Show and Tell: Salem Witchcraft Trials

For my show and tell, I know it’s a few weeks before we demonstrate the other historical games, but I wanted to share one on the Salem Witch Trials. I took an undergraduate course, Witchcraft and Sorcery in the Medieval Ages, and my professor had us play this National Geographic game just for fun. However, it is very historically accurate and I think captures a good representation of the experiences of accused witches.

From a historical standpoint, the game is very accurate and well-research. Books cited in the Bibliography page include Devil in the Shape of a Woman and Salem Possessed. As you go along in the “experience”, NatGeo has included mini-biographies for many of the main characters, a who’s-who for those who haven’t seen The Crucible.

The game’s website construction is pretty eerie, which captures the feelings and dread of the witch trials in general. The only thing that maybe could have added to the font colors, dark background, and creepy creepy pictures is some haunting music in the background…. other than that, the website offers a good introduction, prologue, and epilogue, in addition to a bibliography. Another neat component in the “TravelWise” page that gives resources and directions to those who want to visit Salem and other relevant museums/sites nearby.

What I like best about this game, and it speaks a little to my own project this semester, is the point of view it’s played from. The game player is the accused witch. The assumed sex, which is not overt but becomes more identifiable later in the game, of the accused is a woman. This historically is representative of the Salem Witch Trials, but it would have been interesting for NatGeo to have a “male or female” choice and maybe take “men” down the path of Giles Corey or Daniel Day Lewis. (joking, John Procter)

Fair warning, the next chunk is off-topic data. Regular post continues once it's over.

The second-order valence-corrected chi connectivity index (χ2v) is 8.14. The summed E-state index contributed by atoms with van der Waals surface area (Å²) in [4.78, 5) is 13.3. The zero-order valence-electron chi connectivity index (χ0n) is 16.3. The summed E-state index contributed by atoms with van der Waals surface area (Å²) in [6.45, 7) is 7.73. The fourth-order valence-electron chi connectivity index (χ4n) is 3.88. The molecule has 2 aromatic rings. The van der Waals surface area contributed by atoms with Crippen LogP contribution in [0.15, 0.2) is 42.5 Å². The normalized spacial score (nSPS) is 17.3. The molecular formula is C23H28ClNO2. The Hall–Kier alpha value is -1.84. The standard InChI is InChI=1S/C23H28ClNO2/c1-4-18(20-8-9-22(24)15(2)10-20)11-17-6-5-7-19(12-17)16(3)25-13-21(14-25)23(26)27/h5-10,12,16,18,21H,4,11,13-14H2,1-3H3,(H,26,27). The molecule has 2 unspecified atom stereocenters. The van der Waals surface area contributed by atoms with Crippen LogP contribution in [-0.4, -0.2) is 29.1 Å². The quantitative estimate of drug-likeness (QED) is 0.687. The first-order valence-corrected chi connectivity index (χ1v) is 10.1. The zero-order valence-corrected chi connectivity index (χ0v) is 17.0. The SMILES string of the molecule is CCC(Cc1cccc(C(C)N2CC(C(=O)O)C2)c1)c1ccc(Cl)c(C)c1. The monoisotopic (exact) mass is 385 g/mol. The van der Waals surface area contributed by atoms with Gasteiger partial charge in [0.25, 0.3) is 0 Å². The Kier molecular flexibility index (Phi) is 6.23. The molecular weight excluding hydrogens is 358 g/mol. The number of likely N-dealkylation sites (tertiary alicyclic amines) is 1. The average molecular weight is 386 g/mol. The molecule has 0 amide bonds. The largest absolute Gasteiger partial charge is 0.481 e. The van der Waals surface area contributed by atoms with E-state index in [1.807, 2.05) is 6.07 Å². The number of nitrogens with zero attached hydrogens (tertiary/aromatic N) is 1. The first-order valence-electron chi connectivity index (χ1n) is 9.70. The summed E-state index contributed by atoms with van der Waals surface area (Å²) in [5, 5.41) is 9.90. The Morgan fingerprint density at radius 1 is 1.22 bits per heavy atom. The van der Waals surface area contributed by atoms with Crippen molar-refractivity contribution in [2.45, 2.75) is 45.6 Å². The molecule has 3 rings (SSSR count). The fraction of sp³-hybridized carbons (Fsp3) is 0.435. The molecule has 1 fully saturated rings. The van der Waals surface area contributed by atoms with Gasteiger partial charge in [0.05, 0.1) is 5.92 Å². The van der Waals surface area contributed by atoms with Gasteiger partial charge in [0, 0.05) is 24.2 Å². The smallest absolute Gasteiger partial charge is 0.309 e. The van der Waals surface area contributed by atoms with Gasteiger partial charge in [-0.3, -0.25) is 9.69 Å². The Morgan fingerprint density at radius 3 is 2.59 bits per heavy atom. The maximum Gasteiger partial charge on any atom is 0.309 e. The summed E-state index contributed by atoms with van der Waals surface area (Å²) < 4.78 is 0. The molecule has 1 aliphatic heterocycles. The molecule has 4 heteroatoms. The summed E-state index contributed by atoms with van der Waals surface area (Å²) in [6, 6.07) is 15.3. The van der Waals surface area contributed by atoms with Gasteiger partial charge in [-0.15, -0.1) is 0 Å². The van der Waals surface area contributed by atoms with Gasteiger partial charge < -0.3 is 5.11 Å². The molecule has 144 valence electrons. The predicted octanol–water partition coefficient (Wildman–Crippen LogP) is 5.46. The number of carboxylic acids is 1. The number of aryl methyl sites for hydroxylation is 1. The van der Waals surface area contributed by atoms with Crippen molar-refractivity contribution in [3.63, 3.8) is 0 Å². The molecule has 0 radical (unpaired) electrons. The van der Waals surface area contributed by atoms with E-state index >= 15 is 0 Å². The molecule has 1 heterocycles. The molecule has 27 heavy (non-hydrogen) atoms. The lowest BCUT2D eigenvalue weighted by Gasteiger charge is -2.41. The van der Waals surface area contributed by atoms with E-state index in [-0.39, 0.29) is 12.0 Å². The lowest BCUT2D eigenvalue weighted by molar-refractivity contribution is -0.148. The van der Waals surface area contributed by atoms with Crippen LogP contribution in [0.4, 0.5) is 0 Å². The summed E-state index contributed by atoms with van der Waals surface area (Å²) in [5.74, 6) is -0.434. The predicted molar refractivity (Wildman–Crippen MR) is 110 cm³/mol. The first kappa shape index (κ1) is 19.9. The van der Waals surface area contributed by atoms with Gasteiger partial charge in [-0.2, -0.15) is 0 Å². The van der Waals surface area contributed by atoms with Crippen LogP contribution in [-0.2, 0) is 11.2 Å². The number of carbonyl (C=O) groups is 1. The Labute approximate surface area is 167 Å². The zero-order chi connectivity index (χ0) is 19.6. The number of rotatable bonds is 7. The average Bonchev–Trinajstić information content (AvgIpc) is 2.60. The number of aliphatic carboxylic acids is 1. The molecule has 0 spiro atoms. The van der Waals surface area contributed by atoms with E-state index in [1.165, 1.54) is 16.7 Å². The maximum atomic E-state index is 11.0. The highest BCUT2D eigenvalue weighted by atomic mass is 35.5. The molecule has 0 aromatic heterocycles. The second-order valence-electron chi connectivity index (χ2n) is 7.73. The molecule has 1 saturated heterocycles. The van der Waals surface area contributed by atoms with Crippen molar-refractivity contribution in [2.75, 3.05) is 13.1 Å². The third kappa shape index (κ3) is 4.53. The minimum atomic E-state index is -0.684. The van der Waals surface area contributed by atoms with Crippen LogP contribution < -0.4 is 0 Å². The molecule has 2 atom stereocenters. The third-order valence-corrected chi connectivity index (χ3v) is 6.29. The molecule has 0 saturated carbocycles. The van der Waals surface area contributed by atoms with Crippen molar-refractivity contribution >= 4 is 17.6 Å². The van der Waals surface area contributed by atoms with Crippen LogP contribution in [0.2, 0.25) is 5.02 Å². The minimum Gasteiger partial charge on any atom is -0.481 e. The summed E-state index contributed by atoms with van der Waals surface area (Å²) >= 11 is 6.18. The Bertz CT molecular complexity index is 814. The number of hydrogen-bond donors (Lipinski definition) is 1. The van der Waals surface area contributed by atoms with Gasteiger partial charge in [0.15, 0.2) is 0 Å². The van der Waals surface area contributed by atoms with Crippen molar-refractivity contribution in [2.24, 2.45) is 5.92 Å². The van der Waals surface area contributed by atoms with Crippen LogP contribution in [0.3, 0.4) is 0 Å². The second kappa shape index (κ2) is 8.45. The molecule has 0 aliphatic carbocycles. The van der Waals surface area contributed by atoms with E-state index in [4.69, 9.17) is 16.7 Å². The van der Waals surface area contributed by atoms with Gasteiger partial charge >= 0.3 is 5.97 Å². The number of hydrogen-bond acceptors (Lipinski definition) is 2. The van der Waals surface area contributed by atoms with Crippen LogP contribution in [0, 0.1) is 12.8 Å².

Each page sets up where you are “the inn, the country road, the courthouse”. While there is the one main choice of the game “will you confess or not?”, in reality once you play the game you realize this choice is the only one, and it’s not much of a choice at that. While some could criticize this game for only allowing users to click the red words to go to the next page, I find this captures the actual experiences of accused witches immensely. In trials such as these, there were not many choices, and when you made a choice (such as to confess or not) you pretty much went down a predetermined path. Not much room to save yourself.

One thing also I think this game could do better is elaborate on what accused witches had in common. On one page, it discusses how what those who died had in common was their professed innocence, but many works, including those cited in the bibliography, also emphasize gender, class, and politics as important to accusations.

And lastly, on a personal note, when you claim to be innocent and then it lists who hangs and “Procter hangs”…. well, personally that’s just creepy to see!


Quick Sidenote: The set up of the game, not sure if it’s an Adobe Flash thing, is somewhat problematic for me in Safari, the scrollbar showed up better in Firefox (in gray instead of black so you can actually see it!)

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